Owego Village Hall is located at 178 Main Street, Owego NY 13827.
The Village of Owego is located in the Town of Owego in the southeast corner of Tioga County and has a 2000 Census population of 3,911 persons. Although not officially incorporated until 1827, it has served as the County Seat of Tioga County since 1822.
The original Native American population consisted of the Cayuga and Onondaga tribes of the Iroquois Confederacy. They called this area AhWaGa, "Where the Valley Widens", and found the banks of the Susquehanna River fertile ground. This fertile ground also drew the community's first settlers, James McMaster in 1785 and Amos Draper in 1787. Others soon joined them and the community of Owego grew, nestled between "Beecher Hill" to the north and east and the Susquehanna River and Owego Creek to the south and west. The center of the community developed a short distance east of Owego Creek. The river provided the primary means of access to the settlement until 1808 when the Owego-Ithaca Road was finished and Owego attained a position of prominence among the growing trade villages of the area.
Over the years, the Village continued to develop along the north bank of the Susquehanna River. Industrial concerns, including a sawmill, were located along the River, while commercial activity was centered one block north on Main Street. Ferries provided access across the river until the first bridge was built in 1828. That original bridge has been replaced four times since the last being in 1933. The most recent bridge was newly constructed in 2003. A large fire in the early1900's destroyed many buildings along the waterfront, and much of what is now known as "River Row" on Front Street was constructed after that time.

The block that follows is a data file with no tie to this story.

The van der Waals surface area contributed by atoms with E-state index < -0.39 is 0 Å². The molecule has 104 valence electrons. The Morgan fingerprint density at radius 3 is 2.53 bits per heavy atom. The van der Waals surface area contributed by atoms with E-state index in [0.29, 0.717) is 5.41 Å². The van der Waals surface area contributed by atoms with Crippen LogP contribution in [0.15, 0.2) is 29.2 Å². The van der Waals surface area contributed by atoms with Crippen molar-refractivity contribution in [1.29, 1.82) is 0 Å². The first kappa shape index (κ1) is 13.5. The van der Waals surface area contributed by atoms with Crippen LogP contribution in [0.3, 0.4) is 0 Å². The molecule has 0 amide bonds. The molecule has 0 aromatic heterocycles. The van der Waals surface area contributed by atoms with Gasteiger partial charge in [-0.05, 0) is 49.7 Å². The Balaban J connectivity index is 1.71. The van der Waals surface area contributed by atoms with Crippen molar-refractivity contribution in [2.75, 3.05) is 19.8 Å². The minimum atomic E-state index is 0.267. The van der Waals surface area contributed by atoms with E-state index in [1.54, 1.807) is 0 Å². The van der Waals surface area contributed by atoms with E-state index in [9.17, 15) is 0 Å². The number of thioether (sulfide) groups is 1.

As aforementioned, Owego has been the County Seat since the early 1800's. This further bolstered Owego's prominence as the economic and governmental center of the County and impacted the development of the commercial center of the community. In 1797, James McMaster deeded approximately three acres of land to the "trustees of Owego settlement" for a public ground. This tract of land is now known as Courthouse Park, and stretches from the river to Main Street. It is flanked by Court and Park Streets. In 1823 the first Courthouse was built on this site. It was torn down in 1870 and replaced by the current Courthouse, constructed in 1872. It is the oldest functioning Courthouse in New York State and is listed on the National Register of Historic Places. The Park, the Courthouse, other nearby governmental buildings, and historical monuments combine to create a prominent and dignified entrance to the Village and the downtown. Other former and current County buildings are located in nearby areas of the Village.
Manufacturing and industry grew and the community continued to thrive through the 19th and 20th centuries. The Village's downtown commercial center grew in response to this economic prosperity and large ornate two, three, and four story commercial buildings of varying architectural styles were constructed along Front, Lake, and Main Street and the first block of North Avenue.